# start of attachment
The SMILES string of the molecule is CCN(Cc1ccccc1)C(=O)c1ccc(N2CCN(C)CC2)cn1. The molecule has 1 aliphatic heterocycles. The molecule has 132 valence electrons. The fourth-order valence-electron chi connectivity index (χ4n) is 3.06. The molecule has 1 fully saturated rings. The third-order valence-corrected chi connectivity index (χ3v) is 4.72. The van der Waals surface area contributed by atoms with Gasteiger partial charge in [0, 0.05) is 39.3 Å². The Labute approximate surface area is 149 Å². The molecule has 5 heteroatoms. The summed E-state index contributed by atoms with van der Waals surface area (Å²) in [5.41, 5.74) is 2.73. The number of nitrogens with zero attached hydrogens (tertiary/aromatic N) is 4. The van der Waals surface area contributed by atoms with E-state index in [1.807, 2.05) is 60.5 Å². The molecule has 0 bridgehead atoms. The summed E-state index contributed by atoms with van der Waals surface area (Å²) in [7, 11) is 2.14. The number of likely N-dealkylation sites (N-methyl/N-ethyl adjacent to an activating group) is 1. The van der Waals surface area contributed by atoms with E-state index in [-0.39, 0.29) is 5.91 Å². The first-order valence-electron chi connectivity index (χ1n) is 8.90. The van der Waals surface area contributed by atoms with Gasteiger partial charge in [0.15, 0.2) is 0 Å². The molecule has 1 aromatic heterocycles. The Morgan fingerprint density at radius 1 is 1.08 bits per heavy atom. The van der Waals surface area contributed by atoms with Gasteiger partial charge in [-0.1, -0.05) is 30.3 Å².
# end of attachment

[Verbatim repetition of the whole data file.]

The SMILES string of the molecule is CCN(Cc1ccccc1)C(=O)c1ccc(N2CCN(C)CC2)cn1. The molecule has 1 aliphatic heterocycles. The molecule has 132 valence electrons. The fourth-order valence-electron chi connectivity index (χ4n) is 3.06. The molecule has 1 fully saturated rings. The third-order valence-corrected chi connectivity index (χ3v) is 4.72. The van der Waals surface area contributed by atoms with Gasteiger partial charge in [0, 0.05) is 39.3 Å². The Labute approximate surface area is 149 Å². The molecule has 5 heteroatoms. The summed E-state index contributed by atoms with van der Waals surface area (Å²) in [5.41, 5.74) is 2.73. The number of nitrogens with zero attached hydrogens (tertiary/aromatic N) is 4. The van der Waals surface area contributed by atoms with E-state index in [1.807, 2.05) is 60.5 Å². The molecule has 0 bridgehead atoms. The summed E-state index contributed by atoms with van der Waals surface area (Å²) in [7, 11) is 2.14. The number of likely N-dealkylation sites (N-methyl/N-ethyl adjacent to an activating group) is 1. The van der Waals surface area contributed by atoms with E-state index in [-0.39, 0.29) is 5.91 Å². The first-order valence-electron chi connectivity index (χ1n) is 8.90. The van der Waals surface area contributed by atoms with Gasteiger partial charge in [0.15, 0.2) is 0 Å². The molecule has 1 aromatic heterocycles. The Morgan fingerprint density at radius 1 is 1.08 bits per heavy atom. The van der Waals surface area contributed by atoms with Gasteiger partial charge in [-0.1, -0.05) is 30.3 Å².